If you're signing up to get the COVID-19 vaccine in Santa Clara County, chances are you're headed to San Jose. That's because smaller vaccination centers elsewhere in the county, including Mountain View, are still overloaded and fully booked with appointments through this week.
Santa Clara County health officials have shifted gears over the last month from having pent-up demand and too few vaccines to an abundance of shots and not enough people showing up. The reversal has fueled concerns that younger residents and those reluctant to get the vaccine may not get vaccinated, threatening the county's goal of reaching herd immunity.
Yet perplexingly, that abundance doesn't appear to be reaching all county vaccination sites. At a Health and Hospital Committee meeting Wednesday, county Supervisor Joe Simitian said he was told by county health officials more than once not to encourage people to get a vaccine from the Mountain View site and instead seek a shot from other facilities.
Simitian noted that the alternative sites are hardly convenient for North County residents, with 11 of the 13 sites taking new appointments located in San Jose. The other two were located in Gilroy and Sunnyvale.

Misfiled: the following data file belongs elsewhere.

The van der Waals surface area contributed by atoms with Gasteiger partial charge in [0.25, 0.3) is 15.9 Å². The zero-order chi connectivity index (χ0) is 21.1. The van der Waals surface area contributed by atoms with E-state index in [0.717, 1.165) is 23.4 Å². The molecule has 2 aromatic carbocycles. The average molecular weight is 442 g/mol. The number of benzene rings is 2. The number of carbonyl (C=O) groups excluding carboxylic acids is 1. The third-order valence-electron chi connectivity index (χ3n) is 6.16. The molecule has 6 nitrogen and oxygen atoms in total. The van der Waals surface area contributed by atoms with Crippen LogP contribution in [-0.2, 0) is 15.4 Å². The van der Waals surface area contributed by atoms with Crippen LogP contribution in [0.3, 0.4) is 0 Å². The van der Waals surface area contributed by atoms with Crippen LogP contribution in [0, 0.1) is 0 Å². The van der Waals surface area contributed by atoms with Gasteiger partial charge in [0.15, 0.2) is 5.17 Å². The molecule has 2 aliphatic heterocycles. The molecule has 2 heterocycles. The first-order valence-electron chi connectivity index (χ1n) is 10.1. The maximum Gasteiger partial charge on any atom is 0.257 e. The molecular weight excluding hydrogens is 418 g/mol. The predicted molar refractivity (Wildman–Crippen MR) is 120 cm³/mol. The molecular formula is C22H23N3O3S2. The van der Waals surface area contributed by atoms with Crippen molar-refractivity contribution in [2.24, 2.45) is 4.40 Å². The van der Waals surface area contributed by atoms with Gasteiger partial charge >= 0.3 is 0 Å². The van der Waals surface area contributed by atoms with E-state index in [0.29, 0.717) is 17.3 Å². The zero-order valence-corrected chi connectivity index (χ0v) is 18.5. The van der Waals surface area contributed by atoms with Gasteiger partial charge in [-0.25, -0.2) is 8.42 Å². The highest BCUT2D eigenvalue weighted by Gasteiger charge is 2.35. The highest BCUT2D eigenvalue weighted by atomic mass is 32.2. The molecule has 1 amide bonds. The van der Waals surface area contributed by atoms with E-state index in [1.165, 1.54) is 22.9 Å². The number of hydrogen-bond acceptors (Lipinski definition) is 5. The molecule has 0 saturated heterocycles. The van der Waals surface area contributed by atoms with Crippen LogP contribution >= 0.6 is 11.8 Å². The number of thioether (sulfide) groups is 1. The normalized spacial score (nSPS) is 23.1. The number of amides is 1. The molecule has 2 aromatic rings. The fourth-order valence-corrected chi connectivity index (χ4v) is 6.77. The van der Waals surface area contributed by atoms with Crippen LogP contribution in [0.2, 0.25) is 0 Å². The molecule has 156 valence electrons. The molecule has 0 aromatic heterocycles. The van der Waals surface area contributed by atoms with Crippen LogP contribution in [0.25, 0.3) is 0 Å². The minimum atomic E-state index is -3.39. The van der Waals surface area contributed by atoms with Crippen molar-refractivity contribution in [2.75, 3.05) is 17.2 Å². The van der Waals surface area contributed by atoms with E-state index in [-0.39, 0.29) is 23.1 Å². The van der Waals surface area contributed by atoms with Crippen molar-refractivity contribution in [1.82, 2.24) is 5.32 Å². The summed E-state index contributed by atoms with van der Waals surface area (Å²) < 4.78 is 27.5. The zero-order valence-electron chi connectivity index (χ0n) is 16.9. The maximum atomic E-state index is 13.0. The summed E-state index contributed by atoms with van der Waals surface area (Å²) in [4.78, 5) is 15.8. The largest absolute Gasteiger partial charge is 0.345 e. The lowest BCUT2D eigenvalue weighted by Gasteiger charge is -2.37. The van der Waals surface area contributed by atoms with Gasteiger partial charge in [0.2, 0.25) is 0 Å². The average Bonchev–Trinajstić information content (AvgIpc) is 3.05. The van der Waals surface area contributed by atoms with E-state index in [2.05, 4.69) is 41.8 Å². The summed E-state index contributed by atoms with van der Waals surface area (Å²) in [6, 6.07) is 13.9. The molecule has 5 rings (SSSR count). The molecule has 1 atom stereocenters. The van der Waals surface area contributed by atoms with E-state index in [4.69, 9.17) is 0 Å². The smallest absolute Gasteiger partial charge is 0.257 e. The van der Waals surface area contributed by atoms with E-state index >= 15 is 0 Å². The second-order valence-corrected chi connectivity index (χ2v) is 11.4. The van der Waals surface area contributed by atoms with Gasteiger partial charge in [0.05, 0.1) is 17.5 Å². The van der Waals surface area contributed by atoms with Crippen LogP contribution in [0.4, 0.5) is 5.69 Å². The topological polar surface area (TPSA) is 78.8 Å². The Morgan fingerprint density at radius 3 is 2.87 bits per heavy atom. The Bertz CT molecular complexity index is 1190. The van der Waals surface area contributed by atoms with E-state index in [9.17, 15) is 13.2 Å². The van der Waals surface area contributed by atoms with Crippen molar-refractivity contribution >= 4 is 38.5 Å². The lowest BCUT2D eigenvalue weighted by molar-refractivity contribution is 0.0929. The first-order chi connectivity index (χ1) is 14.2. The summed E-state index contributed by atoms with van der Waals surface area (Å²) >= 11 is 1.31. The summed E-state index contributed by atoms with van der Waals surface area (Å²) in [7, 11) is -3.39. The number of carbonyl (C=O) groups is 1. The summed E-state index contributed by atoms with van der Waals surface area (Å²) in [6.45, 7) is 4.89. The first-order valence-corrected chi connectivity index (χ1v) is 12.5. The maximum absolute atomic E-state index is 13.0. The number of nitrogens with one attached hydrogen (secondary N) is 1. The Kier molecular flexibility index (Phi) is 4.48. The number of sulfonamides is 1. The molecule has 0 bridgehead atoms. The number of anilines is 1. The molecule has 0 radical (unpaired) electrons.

"I am concerned, frankly, that we have folks who both need to get the vaccine and are willing to get the vaccine if we would only make it easy for them to do that," Simitian said. "And by not having a walk-in facility available these last few weeks, we have lost an opportunity."
The county converted the Mountain View Community Center on Rengstorff Avenue into a mass vaccination site in late January, making it one of the first county-operated sites north of Santa Clara. Hastily renovated in a partnership with the city of Mountain View, the site is capable of providing up to 1,000 vaccinations per day.
County Health Officer Sara Cody said the Mountain View site has been at full capacity for the last few weeks due to a combination of second-dose appointments and a surge in first-dose appointments for teens who are now newly eligible to receive the Pfizer vaccine. She said the site's capacity is constrained by limited parking and other factors that make it tough to scale up, which is why most residents seeking an appointment are going to be directed elsewhere.
The good news, Cody said, is that the site will have drop-in appointments available starting Monday.
Despite the assurances, Simitian said he was concerned that the Mountain View site -- a convenient location for North County residents -- is being under-used and could ramp up appointments. He insisted that close and easy-to-access vaccination sites are a crucial way to encourage those who are hesitant or indifferent about getting the vaccine to finally get the shot.
"I understand the concerns about parking, but it's a global pandemic -- at some point we need to be clear about priorities," Simitian said. "I want to make sure if the site has the capacity to provide more shots over the last couple of months that we not scale it down."